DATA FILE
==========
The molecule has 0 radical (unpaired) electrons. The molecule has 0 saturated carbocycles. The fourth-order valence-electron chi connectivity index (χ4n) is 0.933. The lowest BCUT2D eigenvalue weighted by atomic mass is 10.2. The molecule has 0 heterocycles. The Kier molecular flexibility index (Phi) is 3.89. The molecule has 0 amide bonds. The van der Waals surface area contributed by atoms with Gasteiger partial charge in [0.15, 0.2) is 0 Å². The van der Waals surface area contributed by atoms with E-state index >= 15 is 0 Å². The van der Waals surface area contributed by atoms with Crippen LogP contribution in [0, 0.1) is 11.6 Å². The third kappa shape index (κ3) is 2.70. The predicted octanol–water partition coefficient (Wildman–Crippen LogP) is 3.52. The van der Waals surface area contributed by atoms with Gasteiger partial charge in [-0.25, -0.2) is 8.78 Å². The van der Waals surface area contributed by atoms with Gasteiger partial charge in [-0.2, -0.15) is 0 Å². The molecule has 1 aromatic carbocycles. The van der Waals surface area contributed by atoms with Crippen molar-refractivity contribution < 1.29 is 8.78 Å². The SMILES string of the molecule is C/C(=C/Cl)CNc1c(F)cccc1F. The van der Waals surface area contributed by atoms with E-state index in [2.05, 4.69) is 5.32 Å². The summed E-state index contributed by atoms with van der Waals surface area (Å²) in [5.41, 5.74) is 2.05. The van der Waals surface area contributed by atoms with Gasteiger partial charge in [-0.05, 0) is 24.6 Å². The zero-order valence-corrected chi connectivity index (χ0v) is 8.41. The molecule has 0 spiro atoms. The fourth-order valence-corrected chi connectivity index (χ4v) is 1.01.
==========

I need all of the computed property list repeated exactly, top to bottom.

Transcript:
The molecule has 0 radical (unpaired) electrons. The molecule has 0 saturated carbocycles. The fourth-order valence-electron chi connectivity index (χ4n) is 0.933. The lowest BCUT2D eigenvalue weighted by atomic mass is 10.2. The molecule has 0 heterocycles. The Kier molecular flexibility index (Phi) is 3.89. The molecule has 0 amide bonds. The van der Waals surface area contributed by atoms with Gasteiger partial charge in [0.15, 0.2) is 0 Å². The van der Waals surface area contributed by atoms with E-state index >= 15 is 0 Å². The van der Waals surface area contributed by atoms with Crippen LogP contribution in [0, 0.1) is 11.6 Å². The third kappa shape index (κ3) is 2.70. The predicted octanol–water partition coefficient (Wildman–Crippen LogP) is 3.52. The van der Waals surface area contributed by atoms with Gasteiger partial charge in [-0.25, -0.2) is 8.78 Å². The van der Waals surface area contributed by atoms with Gasteiger partial charge in [-0.2, -0.15) is 0 Å². The molecule has 1 aromatic carbocycles. The van der Waals surface area contributed by atoms with Crippen molar-refractivity contribution < 1.29 is 8.78 Å². The SMILES string of the molecule is C/C(=C/Cl)CNc1c(F)cccc1F. The van der Waals surface area contributed by atoms with E-state index in [2.05, 4.69) is 5.32 Å². The summed E-state index contributed by atoms with van der Waals surface area (Å²) in [5.41, 5.74) is 2.05. The van der Waals surface area contributed by atoms with Gasteiger partial charge in [-0.05, 0) is 24.6 Å². The zero-order valence-corrected chi connectivity index (χ0v) is 8.41. The molecule has 0 spiro atoms. The fourth-order valence-corrected chi connectivity index (χ4v) is 1.01.